It did not contain the asteroid initiative prohibition that the Republican bill did, and also specifically set a goal of a human mission to Mars, which Edwards said in her CSIS speech should be carried out by 2030, a more aggressive timeline than what President Obama proposed in his April 2010 Kennedy Space Center speech, when he called for a human mission to orbit Mars in the mid-2030s. “If we commit today to reach Mars by 2030, we’ll have more than a 15-year funding profile for planning and development to meet the challenges of accomplishing a complex mission,” she said.

Edwards used the subcommittee markup of the majority version of the NASA authorization bill on July 10 to introduce her own version as an amendment. Republicans opposed her version primarily because of the higher funding levels it authorized. “Our goal is to bring a workable bill that can pass both houses,” said Rep. Stephen Palazzo (R-MS), chairman of the space subcommittee. “The reality is, if we ignore the Budget Control Act, which many of my colleagues on the other side of the aisle voted for, the bill is dead on arrival in both the House and the Senate.”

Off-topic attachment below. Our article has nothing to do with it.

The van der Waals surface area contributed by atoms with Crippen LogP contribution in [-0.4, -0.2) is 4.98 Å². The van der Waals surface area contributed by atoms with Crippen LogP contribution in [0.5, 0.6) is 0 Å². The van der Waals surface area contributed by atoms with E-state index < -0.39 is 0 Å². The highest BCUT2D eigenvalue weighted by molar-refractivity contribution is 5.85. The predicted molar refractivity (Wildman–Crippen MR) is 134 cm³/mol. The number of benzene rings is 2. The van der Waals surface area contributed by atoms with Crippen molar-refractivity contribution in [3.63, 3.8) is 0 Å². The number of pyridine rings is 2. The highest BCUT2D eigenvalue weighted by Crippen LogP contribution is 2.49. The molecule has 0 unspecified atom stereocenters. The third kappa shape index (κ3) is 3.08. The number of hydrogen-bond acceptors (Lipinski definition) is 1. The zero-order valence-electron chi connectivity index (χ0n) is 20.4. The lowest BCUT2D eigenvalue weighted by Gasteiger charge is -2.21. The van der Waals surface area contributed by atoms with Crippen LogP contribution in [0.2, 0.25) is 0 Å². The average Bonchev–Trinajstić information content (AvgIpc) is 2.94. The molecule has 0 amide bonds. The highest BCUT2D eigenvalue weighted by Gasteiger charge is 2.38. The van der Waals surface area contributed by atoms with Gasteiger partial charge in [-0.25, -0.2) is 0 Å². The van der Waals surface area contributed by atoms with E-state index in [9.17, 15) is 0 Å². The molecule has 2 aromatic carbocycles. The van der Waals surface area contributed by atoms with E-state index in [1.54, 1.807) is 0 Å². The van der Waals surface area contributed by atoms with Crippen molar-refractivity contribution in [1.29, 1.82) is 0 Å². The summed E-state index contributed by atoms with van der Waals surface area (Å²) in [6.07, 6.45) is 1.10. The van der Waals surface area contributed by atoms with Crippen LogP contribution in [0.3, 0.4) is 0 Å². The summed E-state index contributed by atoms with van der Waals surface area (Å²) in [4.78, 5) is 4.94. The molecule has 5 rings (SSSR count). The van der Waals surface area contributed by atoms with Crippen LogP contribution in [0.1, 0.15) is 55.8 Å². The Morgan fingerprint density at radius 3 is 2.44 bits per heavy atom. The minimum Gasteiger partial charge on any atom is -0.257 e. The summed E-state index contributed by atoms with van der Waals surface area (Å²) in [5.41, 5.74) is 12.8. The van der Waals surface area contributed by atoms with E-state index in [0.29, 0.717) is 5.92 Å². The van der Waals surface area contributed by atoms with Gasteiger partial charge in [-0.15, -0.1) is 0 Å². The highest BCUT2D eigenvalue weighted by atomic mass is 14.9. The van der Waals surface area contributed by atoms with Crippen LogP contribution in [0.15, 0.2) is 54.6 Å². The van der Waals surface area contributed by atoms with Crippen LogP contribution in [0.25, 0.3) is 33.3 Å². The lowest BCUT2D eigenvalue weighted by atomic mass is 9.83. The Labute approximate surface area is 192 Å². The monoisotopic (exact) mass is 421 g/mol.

The Budget Control Act of 2011, the legislation that Palazzo referred to, is best known for the across-the-board cuts known as sequestration that took effect earlier this year after previous efforts to reduce federal budget deficits failed. Palazzo argued that the bill was designed as part of broader efforts to reduce spending sufficiently to avoid a second round of sequester-induced cuts in fiscal year 2014.